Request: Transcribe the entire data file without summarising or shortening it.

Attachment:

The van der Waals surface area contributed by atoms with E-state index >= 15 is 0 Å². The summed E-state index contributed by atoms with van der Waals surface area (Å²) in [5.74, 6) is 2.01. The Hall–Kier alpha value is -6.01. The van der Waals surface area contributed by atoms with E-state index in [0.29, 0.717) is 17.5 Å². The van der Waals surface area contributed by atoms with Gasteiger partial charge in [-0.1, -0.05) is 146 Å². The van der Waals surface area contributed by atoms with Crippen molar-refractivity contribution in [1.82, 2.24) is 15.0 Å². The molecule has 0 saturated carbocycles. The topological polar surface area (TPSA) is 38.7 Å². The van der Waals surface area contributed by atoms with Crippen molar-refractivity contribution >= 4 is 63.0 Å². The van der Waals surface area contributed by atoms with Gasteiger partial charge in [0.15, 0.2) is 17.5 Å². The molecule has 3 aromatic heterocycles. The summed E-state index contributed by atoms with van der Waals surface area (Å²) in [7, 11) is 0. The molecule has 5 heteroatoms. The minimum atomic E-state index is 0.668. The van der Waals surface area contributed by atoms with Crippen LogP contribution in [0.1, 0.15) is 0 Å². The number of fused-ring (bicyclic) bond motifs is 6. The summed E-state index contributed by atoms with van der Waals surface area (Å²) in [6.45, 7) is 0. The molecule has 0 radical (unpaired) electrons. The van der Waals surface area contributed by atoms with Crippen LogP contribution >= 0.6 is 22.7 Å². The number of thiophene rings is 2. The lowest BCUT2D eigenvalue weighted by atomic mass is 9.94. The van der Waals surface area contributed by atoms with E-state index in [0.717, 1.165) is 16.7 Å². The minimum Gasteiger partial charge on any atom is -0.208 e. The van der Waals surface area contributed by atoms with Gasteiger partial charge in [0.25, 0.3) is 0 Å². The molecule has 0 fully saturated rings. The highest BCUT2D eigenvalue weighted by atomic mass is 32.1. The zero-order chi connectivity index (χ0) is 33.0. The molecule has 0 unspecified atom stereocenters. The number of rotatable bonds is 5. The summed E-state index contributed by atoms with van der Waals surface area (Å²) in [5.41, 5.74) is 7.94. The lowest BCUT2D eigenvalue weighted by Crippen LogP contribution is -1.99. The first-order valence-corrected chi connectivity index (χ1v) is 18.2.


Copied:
The van der Waals surface area contributed by atoms with E-state index >= 15 is 0 Å². The summed E-state index contributed by atoms with van der Waals surface area (Å²) in [5.74, 6) is 2.01. The Hall–Kier alpha value is -6.01. The van der Waals surface area contributed by atoms with E-state index in [0.29, 0.717) is 17.5 Å². The van der Waals surface area contributed by atoms with Gasteiger partial charge in [-0.1, -0.05) is 146 Å². The van der Waals surface area contributed by atoms with Crippen molar-refractivity contribution in [1.82, 2.24) is 15.0 Å². The molecule has 0 saturated carbocycles. The topological polar surface area (TPSA) is 38.7 Å². The van der Waals surface area contributed by atoms with Crippen molar-refractivity contribution >= 4 is 63.0 Å². The van der Waals surface area contributed by atoms with Gasteiger partial charge in [0.15, 0.2) is 17.5 Å². The molecule has 3 aromatic heterocycles. The summed E-state index contributed by atoms with van der Waals surface area (Å²) in [7, 11) is 0. The molecule has 5 heteroatoms. The minimum atomic E-state index is 0.668. The van der Waals surface area contributed by atoms with Crippen LogP contribution in [0.1, 0.15) is 0 Å². The number of fused-ring (bicyclic) bond motifs is 6. The summed E-state index contributed by atoms with van der Waals surface area (Å²) in [6.45, 7) is 0. The molecule has 0 radical (unpaired) electrons. The van der Waals surface area contributed by atoms with Crippen LogP contribution >= 0.6 is 22.7 Å². The number of thiophene rings is 2. The lowest BCUT2D eigenvalue weighted by atomic mass is 9.94. The van der Waals surface area contributed by atoms with E-state index in [0.717, 1.165) is 16.7 Å². The minimum Gasteiger partial charge on any atom is -0.208 e. The van der Waals surface area contributed by atoms with Gasteiger partial charge in [0.25, 0.3) is 0 Å². The molecule has 0 fully saturated rings. The highest BCUT2D eigenvalue weighted by atomic mass is 32.1. The zero-order chi connectivity index (χ0) is 33.0. The molecule has 0 unspecified atom stereocenters. The number of rotatable bonds is 5. The summed E-state index contributed by atoms with van der Waals surface area (Å²) in [5.41, 5.74) is 7.94. The lowest BCUT2D eigenvalue weighted by Crippen LogP contribution is -1.99. The first-order valence-corrected chi connectivity index (χ1v) is 18.2.